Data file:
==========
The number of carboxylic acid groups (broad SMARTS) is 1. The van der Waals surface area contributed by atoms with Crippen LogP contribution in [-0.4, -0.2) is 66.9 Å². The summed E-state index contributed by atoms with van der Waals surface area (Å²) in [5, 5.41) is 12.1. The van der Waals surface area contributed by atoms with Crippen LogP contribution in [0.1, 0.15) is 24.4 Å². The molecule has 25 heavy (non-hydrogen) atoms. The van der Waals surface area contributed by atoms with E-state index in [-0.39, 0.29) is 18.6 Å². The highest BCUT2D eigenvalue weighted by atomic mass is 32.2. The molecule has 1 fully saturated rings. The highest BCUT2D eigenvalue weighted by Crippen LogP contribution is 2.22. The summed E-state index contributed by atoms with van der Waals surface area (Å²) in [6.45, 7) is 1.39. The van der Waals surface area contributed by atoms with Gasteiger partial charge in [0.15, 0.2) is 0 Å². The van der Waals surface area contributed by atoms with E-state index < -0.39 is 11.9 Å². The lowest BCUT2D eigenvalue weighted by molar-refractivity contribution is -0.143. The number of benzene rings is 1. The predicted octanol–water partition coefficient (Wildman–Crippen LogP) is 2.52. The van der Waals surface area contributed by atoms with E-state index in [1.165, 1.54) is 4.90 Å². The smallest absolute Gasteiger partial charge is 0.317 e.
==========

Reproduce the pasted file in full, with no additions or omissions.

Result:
The number of carboxylic acid groups (broad SMARTS) is 1. The van der Waals surface area contributed by atoms with Crippen LogP contribution in [-0.4, -0.2) is 66.9 Å². The summed E-state index contributed by atoms with van der Waals surface area (Å²) in [5, 5.41) is 12.1. The van der Waals surface area contributed by atoms with Crippen LogP contribution in [0.1, 0.15) is 24.4 Å². The molecule has 25 heavy (non-hydrogen) atoms. The van der Waals surface area contributed by atoms with E-state index in [-0.39, 0.29) is 18.6 Å². The highest BCUT2D eigenvalue weighted by atomic mass is 32.2. The molecule has 1 fully saturated rings. The highest BCUT2D eigenvalue weighted by Crippen LogP contribution is 2.22. The summed E-state index contributed by atoms with van der Waals surface area (Å²) in [6.45, 7) is 1.39. The van der Waals surface area contributed by atoms with Gasteiger partial charge in [0.15, 0.2) is 0 Å². The van der Waals surface area contributed by atoms with E-state index < -0.39 is 11.9 Å². The lowest BCUT2D eigenvalue weighted by molar-refractivity contribution is -0.143. The number of benzene rings is 1. The predicted octanol–water partition coefficient (Wildman–Crippen LogP) is 2.52. The van der Waals surface area contributed by atoms with E-state index in [1.165, 1.54) is 4.90 Å². The smallest absolute Gasteiger partial charge is 0.317 e.